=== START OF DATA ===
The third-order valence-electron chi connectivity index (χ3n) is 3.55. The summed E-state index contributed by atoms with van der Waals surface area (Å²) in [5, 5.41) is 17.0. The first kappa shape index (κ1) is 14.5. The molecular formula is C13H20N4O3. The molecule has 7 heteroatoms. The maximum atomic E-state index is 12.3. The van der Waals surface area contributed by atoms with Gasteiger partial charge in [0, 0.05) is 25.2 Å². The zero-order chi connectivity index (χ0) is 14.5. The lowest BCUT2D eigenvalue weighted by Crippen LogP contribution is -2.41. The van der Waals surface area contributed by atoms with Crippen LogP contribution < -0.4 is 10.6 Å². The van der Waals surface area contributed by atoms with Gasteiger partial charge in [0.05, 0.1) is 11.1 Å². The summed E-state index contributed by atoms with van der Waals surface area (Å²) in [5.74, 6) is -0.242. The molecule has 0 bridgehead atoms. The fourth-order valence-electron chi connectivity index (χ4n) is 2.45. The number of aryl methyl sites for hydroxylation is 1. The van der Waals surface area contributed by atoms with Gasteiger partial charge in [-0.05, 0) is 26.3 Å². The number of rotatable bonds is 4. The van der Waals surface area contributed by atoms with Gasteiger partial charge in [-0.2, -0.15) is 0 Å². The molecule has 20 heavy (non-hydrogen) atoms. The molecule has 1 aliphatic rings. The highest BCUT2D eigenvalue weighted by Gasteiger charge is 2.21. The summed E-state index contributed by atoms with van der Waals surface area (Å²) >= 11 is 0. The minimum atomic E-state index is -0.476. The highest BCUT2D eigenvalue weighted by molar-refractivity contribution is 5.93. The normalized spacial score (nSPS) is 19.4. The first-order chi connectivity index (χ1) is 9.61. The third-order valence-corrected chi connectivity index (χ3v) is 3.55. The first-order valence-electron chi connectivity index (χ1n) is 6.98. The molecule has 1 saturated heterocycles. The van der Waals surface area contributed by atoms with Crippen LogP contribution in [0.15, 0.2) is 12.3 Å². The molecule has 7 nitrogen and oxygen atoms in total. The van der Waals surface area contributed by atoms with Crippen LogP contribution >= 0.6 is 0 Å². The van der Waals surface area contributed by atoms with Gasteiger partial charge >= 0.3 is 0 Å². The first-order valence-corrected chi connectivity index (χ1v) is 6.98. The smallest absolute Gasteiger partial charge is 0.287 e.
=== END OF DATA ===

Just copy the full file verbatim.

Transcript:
The third-order valence-electron chi connectivity index (χ3n) is 3.55. The summed E-state index contributed by atoms with van der Waals surface area (Å²) in [5, 5.41) is 17.0. The first kappa shape index (κ1) is 14.5. The molecular formula is C13H20N4O3. The molecule has 7 heteroatoms. The maximum atomic E-state index is 12.3. The van der Waals surface area contributed by atoms with Gasteiger partial charge in [0, 0.05) is 25.2 Å². The zero-order chi connectivity index (χ0) is 14.5. The lowest BCUT2D eigenvalue weighted by Crippen LogP contribution is -2.41. The van der Waals surface area contributed by atoms with Crippen LogP contribution < -0.4 is 10.6 Å². The van der Waals surface area contributed by atoms with Gasteiger partial charge in [0.05, 0.1) is 11.1 Å². The summed E-state index contributed by atoms with van der Waals surface area (Å²) in [5.74, 6) is -0.242. The molecule has 0 bridgehead atoms. The fourth-order valence-electron chi connectivity index (χ4n) is 2.45. The number of aryl methyl sites for hydroxylation is 1. The van der Waals surface area contributed by atoms with Gasteiger partial charge in [-0.05, 0) is 26.3 Å². The number of rotatable bonds is 4. The van der Waals surface area contributed by atoms with Gasteiger partial charge in [-0.2, -0.15) is 0 Å². The molecule has 20 heavy (non-hydrogen) atoms. The molecule has 1 aliphatic rings. The highest BCUT2D eigenvalue weighted by Gasteiger charge is 2.21. The summed E-state index contributed by atoms with van der Waals surface area (Å²) >= 11 is 0. The minimum atomic E-state index is -0.476. The highest BCUT2D eigenvalue weighted by molar-refractivity contribution is 5.93. The normalized spacial score (nSPS) is 19.4. The first-order chi connectivity index (χ1) is 9.61. The third-order valence-corrected chi connectivity index (χ3v) is 3.55. The first-order valence-electron chi connectivity index (χ1n) is 6.98. The molecule has 1 saturated heterocycles. The van der Waals surface area contributed by atoms with Crippen LogP contribution in [0.15, 0.2) is 12.3 Å². The molecule has 7 nitrogen and oxygen atoms in total. The van der Waals surface area contributed by atoms with Crippen LogP contribution >= 0.6 is 0 Å². The van der Waals surface area contributed by atoms with Gasteiger partial charge >= 0.3 is 0 Å². The first-order valence-corrected chi connectivity index (χ1v) is 6.98. The smallest absolute Gasteiger partial charge is 0.287 e.